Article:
Re: 9N serial number

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Posted by Tim Daley(MI) on August 28, 2019 at 04:07:10 [URL] [DELETE] :

In Reply to: 9N serial number posted by Jay Fauver on August 27, 2019 at 20:47:26:

HiYa Jay-
Are you looking in the right place for the serial number? Often fellas see a casting number on a part and assume it is the serial number. The engine block serial number is hand-stamped on a boss cast behind the oil filter housing near the head. ALL 9N and 2N tractor models had the "9N" prefix in the serial number. There will be a STAR symbol ( ™ ) before and after the s/n. There was never a "2N" stamped prefix on serial numbers. Why did you assume they were only 5 digits? If you meant that only the 9N models had 5 digits, thatfs because they were. Serial numbers were stamped in a sequential order beginning with #1 and by October, 1942 when the 2N Model was released, still had 5 digits, though would have the 9N prefix. Itfs just how production of engine blocks ran. Herefs how it worked: Engine blocks were cast at the Rouge Plant without any serial numbers stamped; those came later. Blocks were set aside in a hold area to ecuref for 30 days. Itfs just the nature of the beast. Cast Iron requires a 30 day ggreenh period of which to cure otherwise it is too brittle to machine. It is similar to seasoning wood. If you cut green wood, it wonft burn. It must be seasoned for a period before it will. The next step is to pull engine blocks that have cured at random from the hold area to the machining area. Engine blocks get fully machined, cleaned, and then set in another hold area, still unmarked. Next, blocks get pulled at random to the engine assembly area where they are fully assembled and sent to yet another hold area. Once assembled, engines get pulled at random to the QC Test Area where they are put on special machines to be fully tested for function and gone through a break-in period. If and only when the engine passes QC Inspection/Testing is it then given a hand stamped serial number and gone to another hold area at random, to then wait to be pulled for final assembly on the line. Serial numbers are stamped in sequential order, BUT they are not maintained in any particular sequential order. A functional, assembled QC approved engine was of no concern to staying in any particular order. If at QC Testing an engine failed, it was either sent to a repair shop and retested or if unusable, would be scrapped out. Thatfs why one shouldnft concern themselves with serial numbers. It doesnft mean a whole lot. Its only purpose was to ID the engine block whose serial numbers were technically meant to ID the vehicle serial number. Since many engines were swapped out if a vehicle had a blown engine, it is possible to have an early 9N tractor with an 8N engine block and/or vice-versa. There were engine block date code ID tags attached to the starter pockets at some point, maybe with the 8N, which did ID the exact date on which the block was cast, but only that. It was not built on that date nor was the vehicle built on that date. So, trying to pinpoint the exact date on which YOUR tractor was built is a futile point. Thatfs why I say s/nfs really mean nothing. They only ID the engine block. A block may have been cast on January 25th, but not assembled and tested til February 25 or later, and then serialized, but not assembled on a vehicle until March 25. See? Thatfs the short version of the FORD process for all modules.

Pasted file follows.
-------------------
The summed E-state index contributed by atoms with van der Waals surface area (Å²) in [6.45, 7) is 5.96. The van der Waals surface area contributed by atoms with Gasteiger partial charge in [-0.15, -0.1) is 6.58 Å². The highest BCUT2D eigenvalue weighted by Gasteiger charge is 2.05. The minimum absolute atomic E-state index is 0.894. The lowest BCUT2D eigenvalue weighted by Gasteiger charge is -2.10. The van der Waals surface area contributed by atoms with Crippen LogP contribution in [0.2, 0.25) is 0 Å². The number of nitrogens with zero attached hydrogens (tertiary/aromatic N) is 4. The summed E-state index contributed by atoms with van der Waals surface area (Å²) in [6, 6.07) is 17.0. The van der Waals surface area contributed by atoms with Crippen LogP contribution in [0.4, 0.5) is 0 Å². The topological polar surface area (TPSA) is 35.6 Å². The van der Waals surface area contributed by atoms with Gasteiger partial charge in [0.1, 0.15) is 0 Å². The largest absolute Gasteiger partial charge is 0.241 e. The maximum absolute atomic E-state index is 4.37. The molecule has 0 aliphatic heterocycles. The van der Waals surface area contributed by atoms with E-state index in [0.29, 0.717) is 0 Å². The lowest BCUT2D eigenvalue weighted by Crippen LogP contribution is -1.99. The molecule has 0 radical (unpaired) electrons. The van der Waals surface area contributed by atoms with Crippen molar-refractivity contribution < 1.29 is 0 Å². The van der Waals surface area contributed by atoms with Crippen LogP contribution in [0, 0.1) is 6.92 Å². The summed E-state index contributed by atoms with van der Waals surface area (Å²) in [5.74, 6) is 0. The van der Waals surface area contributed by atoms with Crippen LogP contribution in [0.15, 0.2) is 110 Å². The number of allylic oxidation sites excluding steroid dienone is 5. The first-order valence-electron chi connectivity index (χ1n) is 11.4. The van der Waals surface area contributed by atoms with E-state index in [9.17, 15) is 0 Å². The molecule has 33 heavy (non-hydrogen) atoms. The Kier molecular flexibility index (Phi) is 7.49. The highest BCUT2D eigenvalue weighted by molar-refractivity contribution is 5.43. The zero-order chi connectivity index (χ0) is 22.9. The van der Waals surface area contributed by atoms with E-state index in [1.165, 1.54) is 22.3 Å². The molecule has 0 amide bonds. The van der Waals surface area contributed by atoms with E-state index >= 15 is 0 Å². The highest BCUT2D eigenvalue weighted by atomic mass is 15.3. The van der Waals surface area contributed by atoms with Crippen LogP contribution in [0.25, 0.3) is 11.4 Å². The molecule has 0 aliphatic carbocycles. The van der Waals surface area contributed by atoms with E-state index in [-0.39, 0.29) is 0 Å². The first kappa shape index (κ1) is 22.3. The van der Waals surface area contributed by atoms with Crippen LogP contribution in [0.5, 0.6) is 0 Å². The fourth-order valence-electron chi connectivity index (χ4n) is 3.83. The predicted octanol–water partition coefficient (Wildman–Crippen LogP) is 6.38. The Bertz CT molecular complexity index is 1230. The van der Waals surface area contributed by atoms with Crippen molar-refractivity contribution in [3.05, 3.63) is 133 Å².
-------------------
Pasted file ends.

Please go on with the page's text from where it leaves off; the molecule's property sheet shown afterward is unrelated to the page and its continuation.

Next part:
Tim Daley(MI)

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